The Security of Englishmen's Lives, Or, The Trust, Power and Duty of Grand Juries of England

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Effingham Wilson, 1821 - Grand jury - 84 pages
 

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Page xliv - Thou hast most traitorously corrupted the youth of the realm in erecting a grammar school : and whereas, before, our forefathers had no other books but the score and the tally, thou hast caused printing to be used, and, contrary to the king, his crown and dignity, thou hast built a paper-mill.
Page x - So that the liberties of England cannot but subsist so long as this palladium remains sacred and inviolate, not only from all open attacks, which none will be so hardy as to make, but also from all secret machinations which may sap and undermine it...
Page lxv - ... Somers was Master of these two Qualifications in so eminent a Degree, that all the Parts of Knowledge appeared in him with such an additional Strength and Beauty, as they want in the Possession of others. If he delivered his Opinion of a Piece of Poetry, a Statue, or a Picture, there was something so just and delicate in his Observations, as naturally produced Pleasure and Assent in those who heard him.
Page x - And however convenient these may appear at first, (as doubtless all arbitrary powers, well executed, are the most convenient) yet let it be again remembered, that delays, and little inconveniences in the forms of justice, are the price that all free nations must pay for their liberty in more substantial matters...
Page xxxiv - The objects of the king's own prosecutions, filed ex officio by his own attorneygeneral, are properly such enormous misdemeanors as peculiarly tend to disturb or endanger his government, or to molest or affront him in the regular discharge of his royal functions. For offences so high and dangerous, in the punishment or prevention of which a moment's delay would be fatal, the law has given to the crown the power of an immediate prosecution, without waiting for any previous application to any other...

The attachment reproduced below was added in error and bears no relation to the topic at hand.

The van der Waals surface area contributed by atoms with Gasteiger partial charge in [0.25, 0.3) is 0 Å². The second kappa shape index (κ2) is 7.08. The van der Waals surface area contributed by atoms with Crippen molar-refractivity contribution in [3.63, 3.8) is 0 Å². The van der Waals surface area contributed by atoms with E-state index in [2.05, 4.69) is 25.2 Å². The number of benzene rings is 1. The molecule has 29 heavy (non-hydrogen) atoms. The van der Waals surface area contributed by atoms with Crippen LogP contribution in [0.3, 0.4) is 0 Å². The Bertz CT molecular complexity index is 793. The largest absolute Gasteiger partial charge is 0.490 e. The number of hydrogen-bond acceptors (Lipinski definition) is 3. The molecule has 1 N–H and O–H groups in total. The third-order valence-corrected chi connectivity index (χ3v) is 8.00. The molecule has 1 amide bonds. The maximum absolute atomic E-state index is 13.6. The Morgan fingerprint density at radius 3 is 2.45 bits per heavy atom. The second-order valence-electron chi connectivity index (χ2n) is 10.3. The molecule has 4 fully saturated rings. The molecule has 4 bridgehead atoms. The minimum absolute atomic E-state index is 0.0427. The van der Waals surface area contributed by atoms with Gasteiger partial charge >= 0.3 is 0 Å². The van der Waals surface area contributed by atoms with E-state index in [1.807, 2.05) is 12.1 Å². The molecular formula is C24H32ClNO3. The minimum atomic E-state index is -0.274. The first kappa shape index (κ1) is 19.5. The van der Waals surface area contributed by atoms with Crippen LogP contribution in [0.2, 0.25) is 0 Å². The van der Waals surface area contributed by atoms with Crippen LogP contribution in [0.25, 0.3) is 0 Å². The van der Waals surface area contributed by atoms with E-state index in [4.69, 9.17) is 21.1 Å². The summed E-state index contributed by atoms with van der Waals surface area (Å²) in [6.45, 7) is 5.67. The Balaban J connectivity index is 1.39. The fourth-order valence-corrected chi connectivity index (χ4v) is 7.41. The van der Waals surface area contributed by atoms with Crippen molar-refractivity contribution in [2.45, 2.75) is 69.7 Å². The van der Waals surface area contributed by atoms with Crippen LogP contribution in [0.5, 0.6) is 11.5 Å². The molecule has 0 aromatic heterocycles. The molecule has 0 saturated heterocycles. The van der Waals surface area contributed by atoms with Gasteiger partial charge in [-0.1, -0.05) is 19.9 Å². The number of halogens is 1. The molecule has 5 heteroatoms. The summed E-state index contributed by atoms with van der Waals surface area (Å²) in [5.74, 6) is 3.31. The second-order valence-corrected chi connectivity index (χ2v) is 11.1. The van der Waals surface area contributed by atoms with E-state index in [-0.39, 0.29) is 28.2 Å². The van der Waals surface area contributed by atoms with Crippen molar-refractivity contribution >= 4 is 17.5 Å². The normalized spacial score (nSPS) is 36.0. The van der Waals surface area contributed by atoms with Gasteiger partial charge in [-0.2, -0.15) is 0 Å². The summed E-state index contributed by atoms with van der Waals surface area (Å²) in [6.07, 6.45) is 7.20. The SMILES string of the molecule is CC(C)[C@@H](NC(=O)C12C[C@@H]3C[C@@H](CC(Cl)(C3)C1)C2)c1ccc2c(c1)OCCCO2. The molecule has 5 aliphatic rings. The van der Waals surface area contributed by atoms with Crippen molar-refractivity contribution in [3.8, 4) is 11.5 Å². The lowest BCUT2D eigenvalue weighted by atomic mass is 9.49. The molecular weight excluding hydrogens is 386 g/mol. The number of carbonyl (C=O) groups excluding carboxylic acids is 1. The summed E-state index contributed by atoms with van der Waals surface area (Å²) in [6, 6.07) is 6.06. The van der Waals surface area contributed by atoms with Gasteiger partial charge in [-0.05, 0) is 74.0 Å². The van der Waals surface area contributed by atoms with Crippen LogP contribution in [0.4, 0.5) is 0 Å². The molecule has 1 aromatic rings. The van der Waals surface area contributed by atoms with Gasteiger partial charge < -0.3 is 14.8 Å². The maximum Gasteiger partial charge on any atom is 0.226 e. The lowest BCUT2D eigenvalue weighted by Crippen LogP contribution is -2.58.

Page lxv - His style in writing was chaste and pure, but at the same time full of spirit and politeness; and fit to convey the most intricate business to the understanding of the reader, with the utmost clearness and perspicuity. And here it is to be lamented, that this extraordinary person, out of his natural aversion to vain-glory, wrote several pieces as well as performed several actions, which he did not assume the honour of...
Page iv - That no person who has an office or place of profit under the King, or receives a pension from the crown, shall be capable of serving as a member of the house of commons.
Page xxxiv - For offences so high and dangerous, in the punishment or prevention of which a moment's delay would be fatal, the law has given to the crown the power of an immediate prosecution, without waiting for any previous application to any other tribunal ; which power, thus necessary not only to the ease and safety but even to the very existence of the executive magistrate, was originally reserved in the great plan of the English constitution, wherein provision is wisely made for the due preservation of...
Page 10 - Third, it is accorded, assented and established, that none shall be taken by petition or suggestion made to the King or to his Council, unless it be by indictment or presentment of good and lawful people of the same neighbourhood where such deeds be done...
Page lxiii - His life was, in every part of it, set off with that graceful modesty and reserve, which made his virtues more beautiful, the more they were cast in such agreeable shades. His religion...

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